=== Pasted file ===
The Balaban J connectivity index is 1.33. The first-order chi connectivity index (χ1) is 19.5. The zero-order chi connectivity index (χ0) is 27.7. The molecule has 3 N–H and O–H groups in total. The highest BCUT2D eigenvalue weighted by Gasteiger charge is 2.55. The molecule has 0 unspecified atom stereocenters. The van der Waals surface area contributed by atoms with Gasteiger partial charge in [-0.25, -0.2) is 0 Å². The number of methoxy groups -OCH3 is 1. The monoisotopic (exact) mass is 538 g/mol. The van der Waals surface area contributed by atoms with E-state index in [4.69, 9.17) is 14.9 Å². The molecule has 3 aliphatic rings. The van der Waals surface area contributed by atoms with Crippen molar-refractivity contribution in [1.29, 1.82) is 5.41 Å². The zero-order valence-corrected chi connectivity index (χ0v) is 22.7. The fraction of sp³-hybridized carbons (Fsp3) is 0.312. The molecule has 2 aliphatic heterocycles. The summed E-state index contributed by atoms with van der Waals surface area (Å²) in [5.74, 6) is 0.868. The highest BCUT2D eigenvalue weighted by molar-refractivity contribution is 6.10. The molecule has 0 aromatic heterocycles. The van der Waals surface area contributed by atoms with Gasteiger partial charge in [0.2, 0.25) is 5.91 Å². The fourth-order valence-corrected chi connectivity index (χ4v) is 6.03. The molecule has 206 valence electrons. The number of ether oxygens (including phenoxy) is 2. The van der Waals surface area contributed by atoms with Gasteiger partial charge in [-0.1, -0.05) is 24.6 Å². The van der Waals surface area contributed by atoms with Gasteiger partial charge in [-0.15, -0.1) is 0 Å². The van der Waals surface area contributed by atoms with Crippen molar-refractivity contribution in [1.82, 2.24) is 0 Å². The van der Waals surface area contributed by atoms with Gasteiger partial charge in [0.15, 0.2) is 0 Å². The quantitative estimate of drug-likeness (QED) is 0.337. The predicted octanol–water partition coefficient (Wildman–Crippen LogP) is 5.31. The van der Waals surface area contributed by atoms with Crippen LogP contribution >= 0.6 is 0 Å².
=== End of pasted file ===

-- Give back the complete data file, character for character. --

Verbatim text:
The Balaban J connectivity index is 1.33. The first-order chi connectivity index (χ1) is 19.5. The zero-order chi connectivity index (χ0) is 27.7. The molecule has 3 N–H and O–H groups in total. The highest BCUT2D eigenvalue weighted by Gasteiger charge is 2.55. The molecule has 0 unspecified atom stereocenters. The van der Waals surface area contributed by atoms with Gasteiger partial charge in [-0.25, -0.2) is 0 Å². The number of methoxy groups -OCH3 is 1. The monoisotopic (exact) mass is 538 g/mol. The van der Waals surface area contributed by atoms with E-state index in [4.69, 9.17) is 14.9 Å². The molecule has 3 aliphatic rings. The van der Waals surface area contributed by atoms with Crippen molar-refractivity contribution in [1.29, 1.82) is 5.41 Å². The zero-order valence-corrected chi connectivity index (χ0v) is 22.7. The fraction of sp³-hybridized carbons (Fsp3) is 0.312. The molecule has 2 aliphatic heterocycles. The summed E-state index contributed by atoms with van der Waals surface area (Å²) in [5.74, 6) is 0.868. The highest BCUT2D eigenvalue weighted by molar-refractivity contribution is 6.10. The molecule has 0 aromatic heterocycles. The van der Waals surface area contributed by atoms with Gasteiger partial charge in [0.2, 0.25) is 5.91 Å². The fourth-order valence-corrected chi connectivity index (χ4v) is 6.03. The molecule has 206 valence electrons. The number of ether oxygens (including phenoxy) is 2. The van der Waals surface area contributed by atoms with Gasteiger partial charge in [-0.1, -0.05) is 24.6 Å². The van der Waals surface area contributed by atoms with Gasteiger partial charge in [-0.15, -0.1) is 0 Å². The van der Waals surface area contributed by atoms with Crippen molar-refractivity contribution in [1.82, 2.24) is 0 Å². The van der Waals surface area contributed by atoms with Gasteiger partial charge in [0.15, 0.2) is 0 Å². The quantitative estimate of drug-likeness (QED) is 0.337. The predicted octanol–water partition coefficient (Wildman–Crippen LogP) is 5.31. The van der Waals surface area contributed by atoms with Crippen LogP contribution >= 0.6 is 0 Å².